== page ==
Welcome to my site. I've put together some resources for you here, but feel free to browse around!
The best place on the internet to find out about who Fiore was and what's in his books would be Fiore's page on the Wiktenauer website, here: https://wiktenauer.com/wiki/Fiore_de%27i_Liberi
As a historical swordsmanship instructor my day job involves finding old books on sword fighting, reading them (which often includes translating them), and figuring out the techniques and tactics of the system the author is describing. You can see this process in my book From Medieval Manuscript to Modern Practice: the Longsword Techniques of Fiore dei Liberi. Fiore’s treatise on the Art of Arms, Il Fior di Battaglia, The Flower of Battle, was written around 1400, and so I start by transcribing the 14th century Italian handwriting into readable text.
Let’s take an example: the handwriting above the figures on the left in this picture reads:
Questo zogo si chiama punta falsa o punta curta, e si diro come la fazzo. Io mostro d’venire cum granda forza per ferir lo zugadore cum colpo mezano in la testa. E subito ch’ello fa la coverta, io fiero la sua spada lizeramente. E subito volto la spada mia de l’altra parte piglando la mia spada cum la mane mia mancha quasi al mezo. E la punta gli metto subita in la gola o in lo petto. E de miglore questo zogo in arme che senza.
That’s great, except that most of my students can’t read Italian. So my translation follows:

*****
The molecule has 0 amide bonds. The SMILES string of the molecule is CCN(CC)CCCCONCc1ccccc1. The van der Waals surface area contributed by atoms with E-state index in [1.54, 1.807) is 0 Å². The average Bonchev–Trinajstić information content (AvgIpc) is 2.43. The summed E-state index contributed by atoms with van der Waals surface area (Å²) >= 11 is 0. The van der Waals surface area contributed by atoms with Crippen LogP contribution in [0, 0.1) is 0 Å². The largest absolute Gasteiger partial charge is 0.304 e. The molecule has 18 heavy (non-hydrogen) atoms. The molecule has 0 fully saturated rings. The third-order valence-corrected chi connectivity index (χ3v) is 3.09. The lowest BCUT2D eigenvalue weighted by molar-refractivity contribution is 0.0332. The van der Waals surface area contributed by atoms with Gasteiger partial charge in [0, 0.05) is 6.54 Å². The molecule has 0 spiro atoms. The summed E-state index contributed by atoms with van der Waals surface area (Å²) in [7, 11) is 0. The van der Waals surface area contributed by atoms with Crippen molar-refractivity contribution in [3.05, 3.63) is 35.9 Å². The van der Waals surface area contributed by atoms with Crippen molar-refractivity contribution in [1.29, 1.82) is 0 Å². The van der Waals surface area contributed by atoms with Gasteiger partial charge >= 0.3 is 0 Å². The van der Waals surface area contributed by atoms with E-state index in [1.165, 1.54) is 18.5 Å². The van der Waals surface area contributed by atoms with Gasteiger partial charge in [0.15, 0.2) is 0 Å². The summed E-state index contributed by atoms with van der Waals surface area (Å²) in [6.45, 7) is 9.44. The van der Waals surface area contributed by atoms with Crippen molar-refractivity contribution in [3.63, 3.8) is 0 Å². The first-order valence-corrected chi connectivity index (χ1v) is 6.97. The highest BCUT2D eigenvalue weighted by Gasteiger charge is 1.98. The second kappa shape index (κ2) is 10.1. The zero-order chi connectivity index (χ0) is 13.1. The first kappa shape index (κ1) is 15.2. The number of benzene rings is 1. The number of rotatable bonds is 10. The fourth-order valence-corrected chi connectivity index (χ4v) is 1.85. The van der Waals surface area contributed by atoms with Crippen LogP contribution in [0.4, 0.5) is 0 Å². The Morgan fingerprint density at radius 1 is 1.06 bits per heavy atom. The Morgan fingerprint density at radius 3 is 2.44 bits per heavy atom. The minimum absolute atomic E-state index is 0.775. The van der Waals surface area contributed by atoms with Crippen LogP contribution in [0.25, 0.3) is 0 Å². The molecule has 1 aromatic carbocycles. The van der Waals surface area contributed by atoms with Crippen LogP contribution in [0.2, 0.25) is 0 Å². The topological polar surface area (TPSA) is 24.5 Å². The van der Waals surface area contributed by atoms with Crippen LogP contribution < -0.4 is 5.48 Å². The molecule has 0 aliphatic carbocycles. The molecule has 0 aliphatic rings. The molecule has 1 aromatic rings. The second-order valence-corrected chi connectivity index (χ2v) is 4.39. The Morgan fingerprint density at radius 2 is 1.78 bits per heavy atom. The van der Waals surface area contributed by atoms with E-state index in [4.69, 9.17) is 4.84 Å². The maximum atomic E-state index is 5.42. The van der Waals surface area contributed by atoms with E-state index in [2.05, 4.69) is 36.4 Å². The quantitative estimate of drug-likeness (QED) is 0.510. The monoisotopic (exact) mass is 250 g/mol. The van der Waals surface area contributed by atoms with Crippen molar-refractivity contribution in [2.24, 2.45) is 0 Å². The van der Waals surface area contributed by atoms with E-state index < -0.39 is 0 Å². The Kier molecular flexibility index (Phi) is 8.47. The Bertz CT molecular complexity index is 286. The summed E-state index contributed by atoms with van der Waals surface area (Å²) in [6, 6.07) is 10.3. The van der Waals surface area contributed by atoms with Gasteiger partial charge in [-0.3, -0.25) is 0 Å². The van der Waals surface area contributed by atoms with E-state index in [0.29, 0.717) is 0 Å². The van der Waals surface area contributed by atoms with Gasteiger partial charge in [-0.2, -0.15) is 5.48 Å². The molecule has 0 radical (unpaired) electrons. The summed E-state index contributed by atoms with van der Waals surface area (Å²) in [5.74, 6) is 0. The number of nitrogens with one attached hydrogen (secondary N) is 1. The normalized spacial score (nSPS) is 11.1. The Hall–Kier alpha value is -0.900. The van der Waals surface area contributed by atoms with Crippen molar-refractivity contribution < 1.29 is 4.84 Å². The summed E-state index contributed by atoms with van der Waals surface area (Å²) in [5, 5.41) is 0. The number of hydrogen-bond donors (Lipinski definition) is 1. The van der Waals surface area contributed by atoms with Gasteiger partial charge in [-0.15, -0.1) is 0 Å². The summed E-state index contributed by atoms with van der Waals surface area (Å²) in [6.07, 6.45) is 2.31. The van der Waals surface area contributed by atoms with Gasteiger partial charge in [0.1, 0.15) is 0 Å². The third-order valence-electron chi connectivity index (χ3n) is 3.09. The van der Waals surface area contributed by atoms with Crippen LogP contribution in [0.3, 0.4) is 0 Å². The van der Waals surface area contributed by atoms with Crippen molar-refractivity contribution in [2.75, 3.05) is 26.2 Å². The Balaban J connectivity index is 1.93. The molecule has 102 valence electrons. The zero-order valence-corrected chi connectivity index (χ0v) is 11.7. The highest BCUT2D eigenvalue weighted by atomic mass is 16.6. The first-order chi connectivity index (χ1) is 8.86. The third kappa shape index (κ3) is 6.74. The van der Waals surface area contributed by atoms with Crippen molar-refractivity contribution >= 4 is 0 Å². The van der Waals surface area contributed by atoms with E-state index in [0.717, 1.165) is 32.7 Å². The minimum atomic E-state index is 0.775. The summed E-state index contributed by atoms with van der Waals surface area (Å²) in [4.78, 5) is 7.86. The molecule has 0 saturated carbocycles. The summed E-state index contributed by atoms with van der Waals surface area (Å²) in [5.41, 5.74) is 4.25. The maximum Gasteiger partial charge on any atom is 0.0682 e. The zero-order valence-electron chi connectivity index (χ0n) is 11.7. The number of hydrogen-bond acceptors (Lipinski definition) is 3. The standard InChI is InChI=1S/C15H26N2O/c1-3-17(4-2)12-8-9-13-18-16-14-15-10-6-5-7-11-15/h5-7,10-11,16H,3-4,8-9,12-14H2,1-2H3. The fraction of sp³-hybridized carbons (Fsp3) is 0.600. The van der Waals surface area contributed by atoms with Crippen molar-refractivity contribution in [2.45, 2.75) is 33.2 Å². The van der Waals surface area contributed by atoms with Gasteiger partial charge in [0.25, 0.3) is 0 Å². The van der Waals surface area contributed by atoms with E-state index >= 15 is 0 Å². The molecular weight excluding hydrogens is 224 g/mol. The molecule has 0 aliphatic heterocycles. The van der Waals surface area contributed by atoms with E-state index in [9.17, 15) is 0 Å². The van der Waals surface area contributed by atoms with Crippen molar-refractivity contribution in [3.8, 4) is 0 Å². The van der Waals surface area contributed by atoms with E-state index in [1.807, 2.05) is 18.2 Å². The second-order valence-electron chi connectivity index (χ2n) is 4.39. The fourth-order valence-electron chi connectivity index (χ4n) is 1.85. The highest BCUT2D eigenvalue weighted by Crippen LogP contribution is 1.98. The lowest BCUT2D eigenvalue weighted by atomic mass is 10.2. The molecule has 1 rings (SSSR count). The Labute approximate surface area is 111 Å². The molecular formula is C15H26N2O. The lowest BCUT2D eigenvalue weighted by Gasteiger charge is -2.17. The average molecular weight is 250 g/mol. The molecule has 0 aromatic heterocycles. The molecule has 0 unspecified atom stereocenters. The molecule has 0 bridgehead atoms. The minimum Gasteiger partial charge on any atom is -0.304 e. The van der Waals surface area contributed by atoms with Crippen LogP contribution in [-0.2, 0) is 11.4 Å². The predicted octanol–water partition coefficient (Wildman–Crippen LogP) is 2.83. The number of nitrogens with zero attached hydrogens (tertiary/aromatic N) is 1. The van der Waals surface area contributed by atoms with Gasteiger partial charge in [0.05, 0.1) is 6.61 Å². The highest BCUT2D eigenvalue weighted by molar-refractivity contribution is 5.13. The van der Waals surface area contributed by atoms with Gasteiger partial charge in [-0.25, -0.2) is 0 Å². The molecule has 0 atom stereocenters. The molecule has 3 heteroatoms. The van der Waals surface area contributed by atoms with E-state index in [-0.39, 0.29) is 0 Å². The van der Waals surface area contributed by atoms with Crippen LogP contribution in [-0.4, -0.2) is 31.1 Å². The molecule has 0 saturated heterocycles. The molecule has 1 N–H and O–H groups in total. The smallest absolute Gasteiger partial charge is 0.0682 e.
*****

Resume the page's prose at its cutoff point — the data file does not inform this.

This play is called the false thrust or the short thrust, and I’ll tell you how I do it. I show that I am coming with great force to strike the player with a middle blow in the head. And immediately that he makes the cover I strike his sword lightly. And immediately turn my sword to the other side, grabbing my sword with my left hand about at the middle. And I place the thrust immediately in the throat or in the chest. And this play is better in armour than without.
But even then, how do you actually do it? Here’s the video clip linked to in the book:
From Medieval Manuscript to Modern Practice will give you a thorough view of my interpretation of Fiore's longsword plays, but it's not intended as a training manual. For that, please see my Mastering the Art of Arms series:
Or if you prefer to learn through video courses, I have several on Fiore's Art of Arms here: swordschool.teachable.com
And you may also find my facsimile of the Getty manuscript useful and interesting:
In the interview we mention the poison pollax dust recipe. I wrote two posts about it. In the first one, I was wrong about the exact flower, and corrected it in the second one. The story of how that happened is well worth a read.
Blinded by Botany: medieval malice!